Removing Quarter Round [a how-to]

This post should really be titled “Removing Quarter Round [a how-to????] because Matthew and I went into this project with a lot of questions on the best way to actually remove the old quarter round. Which, by they way, if you are ever refinishing your floors, please, please, PLEASE DO NOT use masking tape on your baseboards and quarter round. It doesn’t work.<——- Read that again!

Warning: the following photos are not pretty.

Let me provide a little more detail of what we are dealing with. When the previous homeowner, apparently also a DIYer, refinished his floors, he used masking tape to “protect” the quarter round. And then he never removed it. Then we moved in. Some of the masking tape stuck so well to the quarter round and baseboards that we literally had to sand it off of the baseboards. Oh yeah…and the stain covered half the quarter round. Major headache.

So on Friday Matthew and I headed to Lowes and and picked up an air compressor and a nail gun. Power tools —>New Toy—>Christmas? (See how I did that? Worked in Christmas in September? Ok, maybe it’s too early for that.)

And now for the non-power tools: a hammer, a putty knife, and a paint can opener. (The paint can opener was a last effort that came out of frustration and is not one I really recommend if it can be avoided.)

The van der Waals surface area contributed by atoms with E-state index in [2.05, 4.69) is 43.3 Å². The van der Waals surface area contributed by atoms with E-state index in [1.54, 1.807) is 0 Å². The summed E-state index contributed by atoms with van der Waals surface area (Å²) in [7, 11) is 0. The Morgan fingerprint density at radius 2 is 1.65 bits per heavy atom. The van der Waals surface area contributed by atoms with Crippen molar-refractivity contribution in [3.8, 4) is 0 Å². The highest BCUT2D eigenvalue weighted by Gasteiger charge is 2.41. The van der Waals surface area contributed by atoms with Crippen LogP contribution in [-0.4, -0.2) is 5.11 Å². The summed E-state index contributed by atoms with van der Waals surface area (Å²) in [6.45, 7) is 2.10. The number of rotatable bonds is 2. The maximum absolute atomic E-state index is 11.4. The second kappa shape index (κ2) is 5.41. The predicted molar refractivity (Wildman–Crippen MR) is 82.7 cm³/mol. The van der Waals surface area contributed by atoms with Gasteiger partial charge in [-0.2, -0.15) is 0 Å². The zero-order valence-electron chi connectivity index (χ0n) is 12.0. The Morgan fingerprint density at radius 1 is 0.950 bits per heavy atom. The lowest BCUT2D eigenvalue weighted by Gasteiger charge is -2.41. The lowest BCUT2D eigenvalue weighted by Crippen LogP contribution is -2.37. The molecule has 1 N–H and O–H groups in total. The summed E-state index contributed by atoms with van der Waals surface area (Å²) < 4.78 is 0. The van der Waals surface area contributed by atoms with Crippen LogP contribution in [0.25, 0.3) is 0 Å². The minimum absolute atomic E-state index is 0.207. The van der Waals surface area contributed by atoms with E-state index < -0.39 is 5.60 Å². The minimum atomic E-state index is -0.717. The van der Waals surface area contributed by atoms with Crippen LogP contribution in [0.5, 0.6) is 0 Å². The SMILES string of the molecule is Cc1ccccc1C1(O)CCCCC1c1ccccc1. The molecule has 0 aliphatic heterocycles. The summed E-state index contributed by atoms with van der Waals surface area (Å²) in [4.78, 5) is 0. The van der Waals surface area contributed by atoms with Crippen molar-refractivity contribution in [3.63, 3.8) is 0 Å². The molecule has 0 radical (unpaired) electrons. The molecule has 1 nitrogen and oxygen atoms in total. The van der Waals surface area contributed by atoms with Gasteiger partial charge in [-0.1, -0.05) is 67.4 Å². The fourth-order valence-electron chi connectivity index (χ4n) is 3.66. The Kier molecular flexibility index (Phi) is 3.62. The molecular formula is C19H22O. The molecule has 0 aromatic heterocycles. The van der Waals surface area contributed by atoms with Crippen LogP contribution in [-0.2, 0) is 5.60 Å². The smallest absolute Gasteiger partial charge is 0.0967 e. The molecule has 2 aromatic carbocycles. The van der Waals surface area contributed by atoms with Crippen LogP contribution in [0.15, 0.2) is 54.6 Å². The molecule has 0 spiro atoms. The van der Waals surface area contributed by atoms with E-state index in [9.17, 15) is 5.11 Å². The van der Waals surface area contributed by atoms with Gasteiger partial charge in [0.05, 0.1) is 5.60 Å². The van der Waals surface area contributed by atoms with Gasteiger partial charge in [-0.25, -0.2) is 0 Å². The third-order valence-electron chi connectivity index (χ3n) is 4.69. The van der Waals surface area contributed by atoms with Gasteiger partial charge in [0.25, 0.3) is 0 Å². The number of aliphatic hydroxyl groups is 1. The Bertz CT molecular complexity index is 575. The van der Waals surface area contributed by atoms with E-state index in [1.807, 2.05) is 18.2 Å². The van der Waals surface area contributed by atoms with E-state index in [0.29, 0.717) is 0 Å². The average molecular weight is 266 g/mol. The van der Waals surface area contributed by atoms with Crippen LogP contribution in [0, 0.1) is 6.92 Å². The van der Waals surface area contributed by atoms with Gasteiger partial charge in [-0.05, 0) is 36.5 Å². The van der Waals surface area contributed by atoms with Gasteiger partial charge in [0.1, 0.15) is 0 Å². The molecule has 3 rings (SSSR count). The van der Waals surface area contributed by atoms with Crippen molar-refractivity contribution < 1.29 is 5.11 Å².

Now I won’t lie to you. I haven’t written a how-to since my technical writing class in 2004, so this might be a little shaky. If you have any questions, shoot me an email or a leave a comment below and I will do my best to answer your questions. (And, by the way, I am sure there are much better ways out there to do this, but for us, this process worked.)

1. Take the putty knife and wedge it between the quarter round and the baseboard. For tight areas, I used the hammer and lightly tapped the top of the putty knife handle to get it behind the quarter round.

2. Gently move the putty knife back and forth to create a gap between the quarter round and the baseboard. Repeat this process down the length of the board. In a perfect world it would pop right off.

4. We don’t live in a perfect world. At this point, I used the paint can opened to help pry off the quarter round until I could wedge a hammer behind it and yank it off. Unfortunately I don’t have a photo of this step. I needed three hands for this part and with only the two that I have, I couldn’t hold a camera to snap a photo. Basically, you just need to put a little elbow grease into it. Proceed with caution here. You don’t want to destroy the baseboards.

Note: If you are planning to reuse any quarter round, you might want to skip the yanking off step.

Ahh…it looks better already. After I finished removing the quarter round in the dining room, Matthew removed it in the living room while I painted the new trim.

Alright that’s it for tonight. Check back next week for photos of the dining room after we installed the new trim.

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